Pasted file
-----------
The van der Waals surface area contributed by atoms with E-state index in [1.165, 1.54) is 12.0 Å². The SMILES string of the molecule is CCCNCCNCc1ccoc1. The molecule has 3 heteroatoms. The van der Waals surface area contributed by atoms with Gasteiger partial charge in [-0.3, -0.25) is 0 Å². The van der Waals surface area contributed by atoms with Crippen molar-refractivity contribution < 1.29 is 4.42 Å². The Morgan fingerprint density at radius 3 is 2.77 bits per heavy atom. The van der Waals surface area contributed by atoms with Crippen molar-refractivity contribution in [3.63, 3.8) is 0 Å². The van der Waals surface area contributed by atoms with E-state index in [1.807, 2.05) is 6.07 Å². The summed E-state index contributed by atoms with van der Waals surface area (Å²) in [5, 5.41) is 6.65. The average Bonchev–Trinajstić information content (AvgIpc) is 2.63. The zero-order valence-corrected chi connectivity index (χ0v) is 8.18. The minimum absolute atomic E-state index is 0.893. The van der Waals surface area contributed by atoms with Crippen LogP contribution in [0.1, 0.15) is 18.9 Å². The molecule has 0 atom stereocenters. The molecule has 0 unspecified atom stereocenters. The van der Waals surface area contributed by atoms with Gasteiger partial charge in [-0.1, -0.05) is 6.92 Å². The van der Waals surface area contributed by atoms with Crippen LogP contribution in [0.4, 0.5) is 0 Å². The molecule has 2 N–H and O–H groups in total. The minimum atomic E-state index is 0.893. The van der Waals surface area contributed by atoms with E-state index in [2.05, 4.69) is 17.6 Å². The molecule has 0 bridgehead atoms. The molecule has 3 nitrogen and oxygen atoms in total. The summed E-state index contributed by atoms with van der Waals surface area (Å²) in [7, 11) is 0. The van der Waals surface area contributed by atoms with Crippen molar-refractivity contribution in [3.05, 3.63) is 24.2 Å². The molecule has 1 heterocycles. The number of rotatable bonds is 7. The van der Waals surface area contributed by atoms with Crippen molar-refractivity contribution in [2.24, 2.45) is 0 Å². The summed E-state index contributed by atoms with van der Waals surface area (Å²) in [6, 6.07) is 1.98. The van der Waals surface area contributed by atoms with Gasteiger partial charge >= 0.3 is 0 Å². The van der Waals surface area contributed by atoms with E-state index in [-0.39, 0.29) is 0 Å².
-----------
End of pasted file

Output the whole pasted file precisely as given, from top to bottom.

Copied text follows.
The van der Waals surface area contributed by atoms with E-state index in [1.165, 1.54) is 12.0 Å². The SMILES string of the molecule is CCCNCCNCc1ccoc1. The molecule has 3 heteroatoms. The van der Waals surface area contributed by atoms with Gasteiger partial charge in [-0.3, -0.25) is 0 Å². The van der Waals surface area contributed by atoms with Crippen molar-refractivity contribution < 1.29 is 4.42 Å². The Morgan fingerprint density at radius 3 is 2.77 bits per heavy atom. The van der Waals surface area contributed by atoms with Crippen molar-refractivity contribution in [3.63, 3.8) is 0 Å². The van der Waals surface area contributed by atoms with E-state index in [1.807, 2.05) is 6.07 Å². The summed E-state index contributed by atoms with van der Waals surface area (Å²) in [5, 5.41) is 6.65. The average Bonchev–Trinajstić information content (AvgIpc) is 2.63. The zero-order valence-corrected chi connectivity index (χ0v) is 8.18. The minimum absolute atomic E-state index is 0.893. The van der Waals surface area contributed by atoms with Crippen LogP contribution in [0.1, 0.15) is 18.9 Å². The molecule has 0 atom stereocenters. The molecule has 0 unspecified atom stereocenters. The van der Waals surface area contributed by atoms with Gasteiger partial charge in [-0.1, -0.05) is 6.92 Å². The van der Waals surface area contributed by atoms with Crippen LogP contribution in [0.4, 0.5) is 0 Å². The molecule has 2 N–H and O–H groups in total. The minimum atomic E-state index is 0.893. The van der Waals surface area contributed by atoms with E-state index in [2.05, 4.69) is 17.6 Å². The molecule has 0 bridgehead atoms. The molecule has 3 nitrogen and oxygen atoms in total. The summed E-state index contributed by atoms with van der Waals surface area (Å²) in [7, 11) is 0. The van der Waals surface area contributed by atoms with Crippen molar-refractivity contribution in [3.05, 3.63) is 24.2 Å². The molecule has 1 heterocycles. The number of rotatable bonds is 7. The van der Waals surface area contributed by atoms with Crippen molar-refractivity contribution in [2.24, 2.45) is 0 Å². The summed E-state index contributed by atoms with van der Waals surface area (Å²) in [6, 6.07) is 1.98. The van der Waals surface area contributed by atoms with Gasteiger partial charge >= 0.3 is 0 Å². The van der Waals surface area contributed by atoms with E-state index in [-0.39, 0.29) is 0 Å².